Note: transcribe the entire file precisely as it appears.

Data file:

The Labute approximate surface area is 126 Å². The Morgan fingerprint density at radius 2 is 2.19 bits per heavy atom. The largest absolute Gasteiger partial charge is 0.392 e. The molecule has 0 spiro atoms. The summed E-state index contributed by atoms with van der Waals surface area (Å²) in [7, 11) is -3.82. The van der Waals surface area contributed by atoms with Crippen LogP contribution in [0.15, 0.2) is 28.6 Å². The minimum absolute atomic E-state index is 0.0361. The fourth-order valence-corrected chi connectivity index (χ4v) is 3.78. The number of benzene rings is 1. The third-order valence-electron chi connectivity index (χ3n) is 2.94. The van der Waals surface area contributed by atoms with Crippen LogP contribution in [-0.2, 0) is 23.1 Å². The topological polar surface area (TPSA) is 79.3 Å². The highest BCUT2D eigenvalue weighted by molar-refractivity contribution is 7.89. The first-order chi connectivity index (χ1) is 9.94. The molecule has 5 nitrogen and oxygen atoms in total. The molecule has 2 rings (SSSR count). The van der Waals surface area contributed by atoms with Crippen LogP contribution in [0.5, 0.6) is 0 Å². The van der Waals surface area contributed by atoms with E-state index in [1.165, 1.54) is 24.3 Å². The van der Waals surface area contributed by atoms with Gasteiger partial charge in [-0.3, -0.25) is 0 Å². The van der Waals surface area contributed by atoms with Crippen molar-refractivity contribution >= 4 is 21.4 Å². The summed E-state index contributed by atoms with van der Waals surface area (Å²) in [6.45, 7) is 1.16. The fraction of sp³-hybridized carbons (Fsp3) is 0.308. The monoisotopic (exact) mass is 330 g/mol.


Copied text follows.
The Labute approximate surface area is 126 Å². The Morgan fingerprint density at radius 2 is 2.19 bits per heavy atom. The largest absolute Gasteiger partial charge is 0.392 e. The molecule has 0 spiro atoms. The summed E-state index contributed by atoms with van der Waals surface area (Å²) in [7, 11) is -3.82. The van der Waals surface area contributed by atoms with Crippen LogP contribution in [0.15, 0.2) is 28.6 Å². The minimum absolute atomic E-state index is 0.0361. The fourth-order valence-corrected chi connectivity index (χ4v) is 3.78. The number of benzene rings is 1. The third-order valence-electron chi connectivity index (χ3n) is 2.94. The van der Waals surface area contributed by atoms with Crippen LogP contribution in [-0.2, 0) is 23.1 Å². The topological polar surface area (TPSA) is 79.3 Å². The highest BCUT2D eigenvalue weighted by molar-refractivity contribution is 7.89. The first-order chi connectivity index (χ1) is 9.94. The molecule has 5 nitrogen and oxygen atoms in total. The molecule has 2 rings (SSSR count). The van der Waals surface area contributed by atoms with Crippen LogP contribution in [0.5, 0.6) is 0 Å². The van der Waals surface area contributed by atoms with E-state index in [1.165, 1.54) is 24.3 Å². The van der Waals surface area contributed by atoms with Gasteiger partial charge in [-0.3, -0.25) is 0 Å². The van der Waals surface area contributed by atoms with Crippen molar-refractivity contribution >= 4 is 21.4 Å². The summed E-state index contributed by atoms with van der Waals surface area (Å²) in [6.45, 7) is 1.16. The fraction of sp³-hybridized carbons (Fsp3) is 0.308. The monoisotopic (exact) mass is 330 g/mol.